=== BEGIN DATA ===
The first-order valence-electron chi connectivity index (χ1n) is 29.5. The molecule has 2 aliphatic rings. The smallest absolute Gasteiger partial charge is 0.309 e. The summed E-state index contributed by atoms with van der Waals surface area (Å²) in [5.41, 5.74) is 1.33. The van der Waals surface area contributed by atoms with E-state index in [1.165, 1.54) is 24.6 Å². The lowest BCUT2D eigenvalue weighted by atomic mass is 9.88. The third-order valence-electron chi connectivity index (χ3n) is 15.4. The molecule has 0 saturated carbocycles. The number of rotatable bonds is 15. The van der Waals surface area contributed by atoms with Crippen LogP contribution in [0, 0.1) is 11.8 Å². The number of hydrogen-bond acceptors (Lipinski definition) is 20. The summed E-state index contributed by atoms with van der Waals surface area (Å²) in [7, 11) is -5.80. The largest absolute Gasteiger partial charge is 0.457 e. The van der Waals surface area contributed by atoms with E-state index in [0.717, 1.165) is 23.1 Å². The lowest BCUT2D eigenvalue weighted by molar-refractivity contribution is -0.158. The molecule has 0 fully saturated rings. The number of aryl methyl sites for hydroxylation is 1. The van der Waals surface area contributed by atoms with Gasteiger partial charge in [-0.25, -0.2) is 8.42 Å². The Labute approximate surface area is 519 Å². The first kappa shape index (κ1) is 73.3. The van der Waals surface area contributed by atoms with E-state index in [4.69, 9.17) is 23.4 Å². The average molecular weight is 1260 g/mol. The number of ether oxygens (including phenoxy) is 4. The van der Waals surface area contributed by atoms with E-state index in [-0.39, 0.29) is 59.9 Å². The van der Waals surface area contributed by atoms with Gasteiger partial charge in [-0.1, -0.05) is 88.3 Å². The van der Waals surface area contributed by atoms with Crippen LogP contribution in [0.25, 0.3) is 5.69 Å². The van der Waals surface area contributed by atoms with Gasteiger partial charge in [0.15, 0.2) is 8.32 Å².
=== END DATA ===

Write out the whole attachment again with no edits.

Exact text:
The first-order valence-electron chi connectivity index (χ1n) is 29.5. The molecule has 2 aliphatic rings. The smallest absolute Gasteiger partial charge is 0.309 e. The summed E-state index contributed by atoms with van der Waals surface area (Å²) in [5.41, 5.74) is 1.33. The van der Waals surface area contributed by atoms with E-state index in [1.165, 1.54) is 24.6 Å². The lowest BCUT2D eigenvalue weighted by atomic mass is 9.88. The third-order valence-electron chi connectivity index (χ3n) is 15.4. The molecule has 0 saturated carbocycles. The number of rotatable bonds is 15. The van der Waals surface area contributed by atoms with Crippen LogP contribution in [0, 0.1) is 11.8 Å². The number of hydrogen-bond acceptors (Lipinski definition) is 20. The summed E-state index contributed by atoms with van der Waals surface area (Å²) in [7, 11) is -5.80. The largest absolute Gasteiger partial charge is 0.457 e. The van der Waals surface area contributed by atoms with E-state index in [0.717, 1.165) is 23.1 Å². The lowest BCUT2D eigenvalue weighted by molar-refractivity contribution is -0.158. The molecule has 0 fully saturated rings. The number of aryl methyl sites for hydroxylation is 1. The van der Waals surface area contributed by atoms with Gasteiger partial charge in [-0.25, -0.2) is 8.42 Å². The Labute approximate surface area is 519 Å². The first kappa shape index (κ1) is 73.3. The van der Waals surface area contributed by atoms with E-state index in [4.69, 9.17) is 23.4 Å². The average molecular weight is 1260 g/mol. The number of ether oxygens (including phenoxy) is 4. The van der Waals surface area contributed by atoms with E-state index in [-0.39, 0.29) is 59.9 Å². The van der Waals surface area contributed by atoms with Gasteiger partial charge in [-0.1, -0.05) is 88.3 Å². The van der Waals surface area contributed by atoms with Crippen LogP contribution in [0.25, 0.3) is 5.69 Å². The van der Waals surface area contributed by atoms with Gasteiger partial charge in [0.15, 0.2) is 8.32 Å².